“These veterans find that their experiences in the military are vital to the assistance they give to students who are transitioning from military to civilian life,” he notes. “Veterans are able to utilize VA educational benefits to enroll in classes at New Castle School of Trades, where they learn the skills necessary to secure employment upon entering civilian life.”

The YBI also has a “deliberate interest” in helping veterans connect with resources available to them, Richberg says. He works directly with veterans as a business adviser “to help give them a competitive advantage,” he says, with marketing, financials, operational management and hiring.

While veterans face the same uphill climb as any entrepreneur, their experience creates an inherent understanding that any organization has many different components and they can recognize where they fit in any equation, he says.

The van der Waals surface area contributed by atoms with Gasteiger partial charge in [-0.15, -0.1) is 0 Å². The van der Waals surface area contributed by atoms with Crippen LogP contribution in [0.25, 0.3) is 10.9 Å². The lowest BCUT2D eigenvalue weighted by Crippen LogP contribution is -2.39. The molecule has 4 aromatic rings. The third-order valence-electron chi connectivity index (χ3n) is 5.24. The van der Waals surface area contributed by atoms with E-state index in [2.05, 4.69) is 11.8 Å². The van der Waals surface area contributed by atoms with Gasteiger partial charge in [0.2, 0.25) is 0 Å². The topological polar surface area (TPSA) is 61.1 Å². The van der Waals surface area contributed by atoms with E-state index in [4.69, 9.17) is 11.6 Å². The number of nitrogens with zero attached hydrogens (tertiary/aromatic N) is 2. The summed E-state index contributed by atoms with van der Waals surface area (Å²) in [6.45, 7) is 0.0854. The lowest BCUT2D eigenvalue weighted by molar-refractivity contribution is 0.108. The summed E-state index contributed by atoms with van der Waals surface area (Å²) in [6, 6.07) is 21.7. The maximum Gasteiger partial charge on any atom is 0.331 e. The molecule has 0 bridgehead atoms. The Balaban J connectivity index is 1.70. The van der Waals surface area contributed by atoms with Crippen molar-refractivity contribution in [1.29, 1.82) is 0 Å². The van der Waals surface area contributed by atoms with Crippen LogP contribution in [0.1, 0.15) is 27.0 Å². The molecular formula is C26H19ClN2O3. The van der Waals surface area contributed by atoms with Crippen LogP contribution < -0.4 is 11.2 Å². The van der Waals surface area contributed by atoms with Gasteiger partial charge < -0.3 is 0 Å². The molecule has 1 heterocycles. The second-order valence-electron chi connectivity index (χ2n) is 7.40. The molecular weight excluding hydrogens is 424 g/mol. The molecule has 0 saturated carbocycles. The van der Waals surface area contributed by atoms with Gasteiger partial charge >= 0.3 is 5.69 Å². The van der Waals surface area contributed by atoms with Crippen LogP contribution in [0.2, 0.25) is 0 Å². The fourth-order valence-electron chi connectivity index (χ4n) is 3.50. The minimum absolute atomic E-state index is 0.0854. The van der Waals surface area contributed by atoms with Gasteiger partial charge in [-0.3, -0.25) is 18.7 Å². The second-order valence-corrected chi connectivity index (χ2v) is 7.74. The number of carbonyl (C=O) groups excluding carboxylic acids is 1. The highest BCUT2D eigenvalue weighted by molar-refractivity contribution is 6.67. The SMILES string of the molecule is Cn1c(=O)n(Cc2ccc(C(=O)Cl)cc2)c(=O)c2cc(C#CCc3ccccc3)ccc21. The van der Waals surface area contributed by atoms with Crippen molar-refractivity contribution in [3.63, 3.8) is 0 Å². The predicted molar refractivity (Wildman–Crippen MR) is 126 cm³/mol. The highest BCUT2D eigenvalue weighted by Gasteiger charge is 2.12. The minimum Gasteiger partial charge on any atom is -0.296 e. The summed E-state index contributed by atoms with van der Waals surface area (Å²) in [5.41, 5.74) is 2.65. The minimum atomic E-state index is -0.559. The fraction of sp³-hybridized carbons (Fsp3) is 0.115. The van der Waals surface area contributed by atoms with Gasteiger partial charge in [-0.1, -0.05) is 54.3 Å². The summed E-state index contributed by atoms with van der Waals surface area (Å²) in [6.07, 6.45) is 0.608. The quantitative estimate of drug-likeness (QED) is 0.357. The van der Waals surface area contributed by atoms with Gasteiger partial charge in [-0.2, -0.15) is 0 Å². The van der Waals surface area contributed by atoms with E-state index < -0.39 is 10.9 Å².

Bringing that kind of understanding to the table as an entrepreneur or small-business owner makes them more adept at critical thinking and organization, “so they can create more sustainable businesses,” Richberg says.

“And America benefits from that.”

Pictured above: The military gave Rick Stockburger the confidence to lead at TBEIC, he says.

Published by The Business Journal, Youngstown, Ohio.